Tuesday, August 14, 2007

Feminism and the Newest Social Movements

Just a quick post to point people towards "'Becoming-Woman?' In theory or in practice?", an article by Michal Osterweil in Turbulence, a new British "journal-cum-newspaper that we hope will become an ongoing space in which to think through, debate and articulate the political, social, economic and cultural theories of our movements, as well as the networks of diverse practices and alternatives that surround them."

In the article, Osterweil celebrates the increasing importance in the newest generation of social movements around the world of "the visibility and centrality of critical and reflective practices captured perhaps most famously by the Zapatista phrase caminar preguntando – ‘to walk while questioning’." She goes on to note a couple of instances where she has heard this and other aspects of the sensibilities of these movements connected explicitly to feminism and an image of the feminine. She writes of her excitement about this connection, or this potential connection, but her simultaneous disappointment that our movements, our spaces, and our projects can so seldom deliver on this connection in a substantive way.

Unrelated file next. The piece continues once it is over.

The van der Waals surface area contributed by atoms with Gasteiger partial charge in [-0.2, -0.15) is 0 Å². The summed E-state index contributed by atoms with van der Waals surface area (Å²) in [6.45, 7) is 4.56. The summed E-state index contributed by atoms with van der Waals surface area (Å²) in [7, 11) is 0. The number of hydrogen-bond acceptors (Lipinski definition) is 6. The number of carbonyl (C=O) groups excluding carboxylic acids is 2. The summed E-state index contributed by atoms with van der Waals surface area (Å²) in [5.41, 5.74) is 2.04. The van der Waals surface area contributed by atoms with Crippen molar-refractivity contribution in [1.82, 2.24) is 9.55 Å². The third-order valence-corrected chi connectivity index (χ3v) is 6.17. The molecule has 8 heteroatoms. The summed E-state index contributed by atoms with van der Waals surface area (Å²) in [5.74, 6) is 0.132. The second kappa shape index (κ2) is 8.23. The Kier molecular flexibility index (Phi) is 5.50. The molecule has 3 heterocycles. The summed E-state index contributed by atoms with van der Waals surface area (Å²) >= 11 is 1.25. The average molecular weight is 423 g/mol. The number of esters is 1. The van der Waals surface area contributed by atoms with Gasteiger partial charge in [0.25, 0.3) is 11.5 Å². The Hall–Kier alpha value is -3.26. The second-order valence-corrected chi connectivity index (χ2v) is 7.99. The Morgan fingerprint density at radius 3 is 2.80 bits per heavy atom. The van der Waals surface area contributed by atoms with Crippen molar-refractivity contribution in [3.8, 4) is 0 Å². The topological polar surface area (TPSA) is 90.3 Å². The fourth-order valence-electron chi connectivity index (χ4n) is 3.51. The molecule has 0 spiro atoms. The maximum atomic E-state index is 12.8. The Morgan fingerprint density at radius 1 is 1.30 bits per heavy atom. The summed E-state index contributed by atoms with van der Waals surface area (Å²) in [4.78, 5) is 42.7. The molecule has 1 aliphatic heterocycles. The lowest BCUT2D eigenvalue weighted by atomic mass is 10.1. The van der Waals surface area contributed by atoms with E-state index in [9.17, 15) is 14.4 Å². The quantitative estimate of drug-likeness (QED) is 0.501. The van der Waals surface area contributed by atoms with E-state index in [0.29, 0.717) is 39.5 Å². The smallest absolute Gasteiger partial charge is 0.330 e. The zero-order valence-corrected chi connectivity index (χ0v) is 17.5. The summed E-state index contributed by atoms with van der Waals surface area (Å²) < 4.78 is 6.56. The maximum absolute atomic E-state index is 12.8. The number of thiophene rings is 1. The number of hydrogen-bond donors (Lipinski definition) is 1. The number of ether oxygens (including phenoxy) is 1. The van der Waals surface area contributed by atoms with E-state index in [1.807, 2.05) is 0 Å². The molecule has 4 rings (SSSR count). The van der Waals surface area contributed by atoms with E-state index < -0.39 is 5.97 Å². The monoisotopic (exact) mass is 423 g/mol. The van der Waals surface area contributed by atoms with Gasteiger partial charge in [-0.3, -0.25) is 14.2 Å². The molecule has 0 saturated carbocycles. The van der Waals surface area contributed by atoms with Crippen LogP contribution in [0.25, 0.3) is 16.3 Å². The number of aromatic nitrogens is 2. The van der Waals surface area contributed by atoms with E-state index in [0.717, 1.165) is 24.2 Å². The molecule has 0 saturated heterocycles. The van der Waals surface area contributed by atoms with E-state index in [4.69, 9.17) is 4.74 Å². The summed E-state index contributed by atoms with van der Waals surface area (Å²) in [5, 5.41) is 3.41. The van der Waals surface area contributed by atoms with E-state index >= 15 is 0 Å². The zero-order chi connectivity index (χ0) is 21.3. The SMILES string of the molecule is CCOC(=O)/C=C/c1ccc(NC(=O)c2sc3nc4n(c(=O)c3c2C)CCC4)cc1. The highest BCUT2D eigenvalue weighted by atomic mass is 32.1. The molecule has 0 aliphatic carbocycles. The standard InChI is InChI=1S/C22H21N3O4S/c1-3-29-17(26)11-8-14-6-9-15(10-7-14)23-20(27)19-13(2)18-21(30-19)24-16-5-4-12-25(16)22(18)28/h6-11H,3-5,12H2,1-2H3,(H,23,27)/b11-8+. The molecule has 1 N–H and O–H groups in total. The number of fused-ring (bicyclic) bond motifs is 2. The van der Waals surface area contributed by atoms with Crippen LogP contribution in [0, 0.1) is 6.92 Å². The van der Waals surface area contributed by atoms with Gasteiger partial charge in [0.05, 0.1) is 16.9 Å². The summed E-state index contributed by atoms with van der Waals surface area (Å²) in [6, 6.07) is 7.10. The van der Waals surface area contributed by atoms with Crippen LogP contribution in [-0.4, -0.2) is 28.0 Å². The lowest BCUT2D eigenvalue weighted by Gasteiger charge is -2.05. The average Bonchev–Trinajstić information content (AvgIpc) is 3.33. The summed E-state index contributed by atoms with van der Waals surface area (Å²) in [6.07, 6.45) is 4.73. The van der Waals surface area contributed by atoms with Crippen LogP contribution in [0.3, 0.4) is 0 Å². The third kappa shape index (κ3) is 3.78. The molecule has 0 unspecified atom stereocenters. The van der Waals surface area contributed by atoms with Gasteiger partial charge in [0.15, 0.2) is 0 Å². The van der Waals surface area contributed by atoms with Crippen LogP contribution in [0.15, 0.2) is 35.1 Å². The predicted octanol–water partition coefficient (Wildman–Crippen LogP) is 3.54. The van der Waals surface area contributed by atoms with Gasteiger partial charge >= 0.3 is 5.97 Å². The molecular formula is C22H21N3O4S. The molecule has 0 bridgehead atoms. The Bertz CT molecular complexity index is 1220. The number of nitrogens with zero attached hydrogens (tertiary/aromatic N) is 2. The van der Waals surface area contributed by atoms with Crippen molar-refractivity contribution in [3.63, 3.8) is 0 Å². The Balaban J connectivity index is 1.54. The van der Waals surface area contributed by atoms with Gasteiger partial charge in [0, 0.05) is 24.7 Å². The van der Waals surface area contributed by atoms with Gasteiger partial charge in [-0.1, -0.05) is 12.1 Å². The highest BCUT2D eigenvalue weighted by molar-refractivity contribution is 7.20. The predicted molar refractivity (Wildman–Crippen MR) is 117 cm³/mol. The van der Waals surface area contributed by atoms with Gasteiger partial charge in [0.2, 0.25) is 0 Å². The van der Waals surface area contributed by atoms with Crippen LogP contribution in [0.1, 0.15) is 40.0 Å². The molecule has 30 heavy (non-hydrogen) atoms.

Her concluding paragraphs:

For who can deny the transformative and lasting effects of feminism? No, it hasn’t ushered in an age of equality or the end of patriarchy, machismo, or capitalism, but it has profoundly transformed our social relations, our cultural norms, our very ways of being and seeing in the world. Whatever our gripes with its multi-generational manifestations – and believe me there are many – there was/is something about the feminist movement that has made it effective in truly widespread, durable and still dynamic ways: becoming a part of the ‘common sense’ (at least in the global North). I am not claiming that other movements like civil rights, labour, environmental and others haven’t had important effects, but I do think feminism-as-movement – as an ethic and sensibility that forces people to consciously and continuously challenge dominant norms – is quite special.